Geert Lovink on Thu, 4 Mar 1999 22:59:25 +0100 (CET)

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<nettime> 5 questions over/around N5M3

   ["(not edited, bad english)"]

5 Questions from Francois Laureys, for the Wereldomroep site:

FL: Since the first Next 5 Minutes conference in 1993, what have been the
major developments in the field of the so-called tactical media?
GL: Obviously, the rise of Internet, and the explosion of media channels
in general. Access to technology has risen worldwide, even in the former
Third World. Still, it remains curious to see that the proliferation of
computers, video players and other consumer electronics, not automatically
result in a 'new media culture'. Hardware and telecommunications can very
well be tamed, by governments, markets, and conservative forces to create
'pseudo media', which do not develop into a 'public sphere' within the
media realm. So public (or 'universal') access is not at all a resolved
issue. It constantly has to be redefined, and fought for. We need to claim
the new territories of broadband communication, while at the same time not
neglecting existing outlets such as print, flyers, graffiti, pirate radio,

FL: In the beginning, many tactical groups believed the Internet would
have a tremendous global emancipatory, maybe even revolutionary potential.
What is left of that feeling?
GL: By and large, this spirit is still existing. This is due to the fact
that there are still amazing new developments occurring. What we
witnessing now is not so much a disappointment on the side of programmers,
artists and activists, but a horrendous backlash due to the capitalist
takeover of the Net, which is consiously preventing, or at least slowing
down technical and social innovations. The so-called massification, in the
end, will marginalize the anarcho-liberal attempts to implement open, free
architectures of the Net. I do not want to be pessimistic here. But let's
face the sad reality of the tens of millions of AOL users, who are stuck
in these gated, and guarded communities.

FL: Can you name recent successful 'subversive' local or global
media-campaigns, and to what tactics/use of media/mechanisms do they own
their success according to you?
GL: Resistance should not be 'successful'. I would rather not think in
those terms. I love meaningless, negative, useless media cultures.
Activism recently has suffered from the pressure to perform. One of the
themes of this Next Five Minutes is the shadow side of professionalism.
The Non-Governmental Organization (NGO) seems to be the only model left,
if people want to organize themselves. This has also affected small media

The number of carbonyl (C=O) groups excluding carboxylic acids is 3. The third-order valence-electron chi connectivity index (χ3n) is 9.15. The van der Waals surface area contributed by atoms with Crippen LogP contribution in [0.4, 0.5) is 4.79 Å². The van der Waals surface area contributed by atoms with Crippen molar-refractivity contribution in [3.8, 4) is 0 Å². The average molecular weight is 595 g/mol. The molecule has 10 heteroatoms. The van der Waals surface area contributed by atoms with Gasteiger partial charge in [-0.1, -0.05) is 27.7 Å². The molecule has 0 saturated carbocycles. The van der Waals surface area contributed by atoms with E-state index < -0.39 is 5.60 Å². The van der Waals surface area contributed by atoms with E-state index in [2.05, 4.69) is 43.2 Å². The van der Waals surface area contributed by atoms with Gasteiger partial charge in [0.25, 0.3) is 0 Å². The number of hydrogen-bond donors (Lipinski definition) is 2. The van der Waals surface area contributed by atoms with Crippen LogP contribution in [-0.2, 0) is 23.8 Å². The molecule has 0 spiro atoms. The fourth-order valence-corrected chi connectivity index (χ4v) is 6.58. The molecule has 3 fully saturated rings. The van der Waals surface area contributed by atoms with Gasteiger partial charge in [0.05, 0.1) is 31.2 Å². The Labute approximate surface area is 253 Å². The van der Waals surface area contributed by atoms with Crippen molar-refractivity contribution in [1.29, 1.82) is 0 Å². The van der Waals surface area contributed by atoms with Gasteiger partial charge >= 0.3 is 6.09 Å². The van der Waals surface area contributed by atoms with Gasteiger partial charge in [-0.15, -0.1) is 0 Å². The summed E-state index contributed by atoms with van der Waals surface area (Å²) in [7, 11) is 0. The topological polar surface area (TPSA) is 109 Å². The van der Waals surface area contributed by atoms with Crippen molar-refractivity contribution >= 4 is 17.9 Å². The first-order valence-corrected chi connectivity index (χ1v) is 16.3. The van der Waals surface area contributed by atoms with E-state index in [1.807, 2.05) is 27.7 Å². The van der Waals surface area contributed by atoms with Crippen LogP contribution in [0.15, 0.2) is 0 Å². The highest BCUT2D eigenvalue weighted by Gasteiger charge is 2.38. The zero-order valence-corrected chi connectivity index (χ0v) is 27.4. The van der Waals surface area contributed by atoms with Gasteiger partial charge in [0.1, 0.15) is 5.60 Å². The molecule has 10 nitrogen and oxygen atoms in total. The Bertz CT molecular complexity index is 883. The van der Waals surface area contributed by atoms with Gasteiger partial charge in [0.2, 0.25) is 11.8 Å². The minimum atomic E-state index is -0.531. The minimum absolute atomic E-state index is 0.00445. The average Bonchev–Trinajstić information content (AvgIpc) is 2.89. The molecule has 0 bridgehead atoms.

initiatives. I think that successful projects these days are trying to
avoid these traps. They are either virtual, fluid, or very local, always
temporary, with an emphasis on design and esthetics, while avoiding to be
reduced to corporate, empty, demo design.

FL: One of the major questions of tactical media is of course whether they
are capable of creating change or making a difference. Through the new
media, maybe even in combination with the old media, one can reach huge
amounts of people. But does this effort make any sense if it doesn't
result in tangible change (e.g. a company withdrawal, an uprising, a
revolution etc...)?
GL: No. Media will not cause a revolution (apart from their own) - not
even a revolt or uprising. For me, we are here dealing with mini, or even
pico media, which are spreading memes (viruses). They are undermining the
current market regime on the long term, not in the present moment. I think
it remains impossible to dream of 'reaching the masses'. That's a lie.
Every attempt into that direction immediately backfires and corrupts all
the parties involved. I would rather think in terms of 'membrane design'.
To what extend would you like your counter signs/information leaked into
the the other side, the mainstream media... And when do we have to
withdraw? Recently, many initiatives died because of their over exposure
to the System. Tactics means knowing how to attack AND to withdraw, at the
right moment, before it is too late.

FL: What do you hope the N5M3 will bring about?
GL: That we will find other models to organize the alternative/indipendant
or autonomous, 'tactical' media networks. Organization is not only just
synonymous to bureaucracy. It could as well mean commitment, and
solidarity. Perhaps within smaller units. Networks these days tend to
become big, without a clear direction. It is indeed tempting to think big.
The exploding digital media realm has a lot on offer if you believe in
quantity and entertainment. Tactical these days perhaps also means to
withdraw, to not accept all offers, and channels. If we want to prevent a
further decline in the quality-research based content initiatives, it is
perhaps time to think about sustainable models which can survive the less
pleasant, second phase of the Digital Revolution, the Thermidor.
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